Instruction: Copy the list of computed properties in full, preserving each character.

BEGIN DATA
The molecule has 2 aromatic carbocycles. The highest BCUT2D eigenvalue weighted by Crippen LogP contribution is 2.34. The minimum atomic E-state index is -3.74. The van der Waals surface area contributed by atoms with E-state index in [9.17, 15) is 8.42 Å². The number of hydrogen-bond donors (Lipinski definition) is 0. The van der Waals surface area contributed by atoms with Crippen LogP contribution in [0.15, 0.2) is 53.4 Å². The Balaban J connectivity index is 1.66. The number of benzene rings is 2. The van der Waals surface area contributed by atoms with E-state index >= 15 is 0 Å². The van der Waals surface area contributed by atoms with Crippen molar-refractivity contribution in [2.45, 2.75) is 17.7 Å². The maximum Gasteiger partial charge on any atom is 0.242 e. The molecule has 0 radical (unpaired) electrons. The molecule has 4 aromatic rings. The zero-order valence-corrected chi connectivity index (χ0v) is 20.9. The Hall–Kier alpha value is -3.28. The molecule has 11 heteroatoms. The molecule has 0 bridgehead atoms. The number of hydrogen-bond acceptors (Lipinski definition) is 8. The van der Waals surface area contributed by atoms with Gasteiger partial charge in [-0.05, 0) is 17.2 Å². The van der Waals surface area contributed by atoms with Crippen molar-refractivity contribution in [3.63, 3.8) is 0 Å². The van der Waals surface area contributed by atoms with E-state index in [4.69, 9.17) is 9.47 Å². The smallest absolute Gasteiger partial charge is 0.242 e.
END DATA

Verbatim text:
The molecule has 2 aromatic carbocycles. The highest BCUT2D eigenvalue weighted by Crippen LogP contribution is 2.34. The minimum atomic E-state index is -3.74. The van der Waals surface area contributed by atoms with E-state index in [9.17, 15) is 8.42 Å². The number of hydrogen-bond donors (Lipinski definition) is 0. The van der Waals surface area contributed by atoms with Crippen LogP contribution in [0.15, 0.2) is 53.4 Å². The Balaban J connectivity index is 1.66. The number of benzene rings is 2. The van der Waals surface area contributed by atoms with E-state index >= 15 is 0 Å². The van der Waals surface area contributed by atoms with Crippen molar-refractivity contribution in [2.45, 2.75) is 17.7 Å². The maximum Gasteiger partial charge on any atom is 0.242 e. The molecule has 0 radical (unpaired) electrons. The molecule has 4 aromatic rings. The zero-order valence-corrected chi connectivity index (χ0v) is 20.9. The Hall–Kier alpha value is -3.28. The molecule has 11 heteroatoms. The molecule has 0 bridgehead atoms. The number of hydrogen-bond acceptors (Lipinski definition) is 8. The van der Waals surface area contributed by atoms with Gasteiger partial charge in [-0.05, 0) is 17.2 Å². The van der Waals surface area contributed by atoms with Crippen molar-refractivity contribution in [3.63, 3.8) is 0 Å². The van der Waals surface area contributed by atoms with E-state index in [4.69, 9.17) is 9.47 Å². The smallest absolute Gasteiger partial charge is 0.242 e.